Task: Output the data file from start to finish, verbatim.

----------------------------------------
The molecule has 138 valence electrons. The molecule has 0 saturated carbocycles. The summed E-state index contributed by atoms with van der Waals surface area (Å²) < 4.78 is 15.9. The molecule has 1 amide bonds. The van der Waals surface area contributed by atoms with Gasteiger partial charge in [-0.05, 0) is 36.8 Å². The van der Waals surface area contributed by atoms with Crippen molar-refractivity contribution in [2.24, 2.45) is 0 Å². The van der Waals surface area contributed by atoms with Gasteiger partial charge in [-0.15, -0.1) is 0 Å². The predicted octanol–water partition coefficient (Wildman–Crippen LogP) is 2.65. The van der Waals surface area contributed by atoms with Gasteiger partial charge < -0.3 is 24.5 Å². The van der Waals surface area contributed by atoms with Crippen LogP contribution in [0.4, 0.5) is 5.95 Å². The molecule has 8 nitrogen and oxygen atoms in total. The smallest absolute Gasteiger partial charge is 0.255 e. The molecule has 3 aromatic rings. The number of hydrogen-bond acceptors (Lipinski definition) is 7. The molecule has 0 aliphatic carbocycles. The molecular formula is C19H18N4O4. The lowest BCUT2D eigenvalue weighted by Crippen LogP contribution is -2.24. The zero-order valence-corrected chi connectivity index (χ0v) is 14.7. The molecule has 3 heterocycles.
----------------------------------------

The molecule has 138 valence electrons. The molecule has 0 saturated carbocycles. The summed E-state index contributed by atoms with van der Waals surface area (Å²) < 4.78 is 15.9. The molecule has 1 amide bonds. The van der Waals surface area contributed by atoms with Gasteiger partial charge in [-0.05, 0) is 36.8 Å². The van der Waals surface area contributed by atoms with Crippen molar-refractivity contribution in [2.24, 2.45) is 0 Å². The van der Waals surface area contributed by atoms with Gasteiger partial charge in [-0.15, -0.1) is 0 Å². The predicted octanol–water partition coefficient (Wildman–Crippen LogP) is 2.65. The van der Waals surface area contributed by atoms with Gasteiger partial charge < -0.3 is 24.5 Å². The van der Waals surface area contributed by atoms with Crippen LogP contribution in [0.4, 0.5) is 5.95 Å². The molecule has 8 nitrogen and oxygen atoms in total. The smallest absolute Gasteiger partial charge is 0.255 e. The molecule has 3 aromatic rings. The number of hydrogen-bond acceptors (Lipinski definition) is 7. The molecule has 0 aliphatic carbocycles. The molecular formula is C19H18N4O4. The lowest BCUT2D eigenvalue weighted by Crippen LogP contribution is -2.24. The zero-order valence-corrected chi connectivity index (χ0v) is 14.7. The molecule has 3 heterocycles.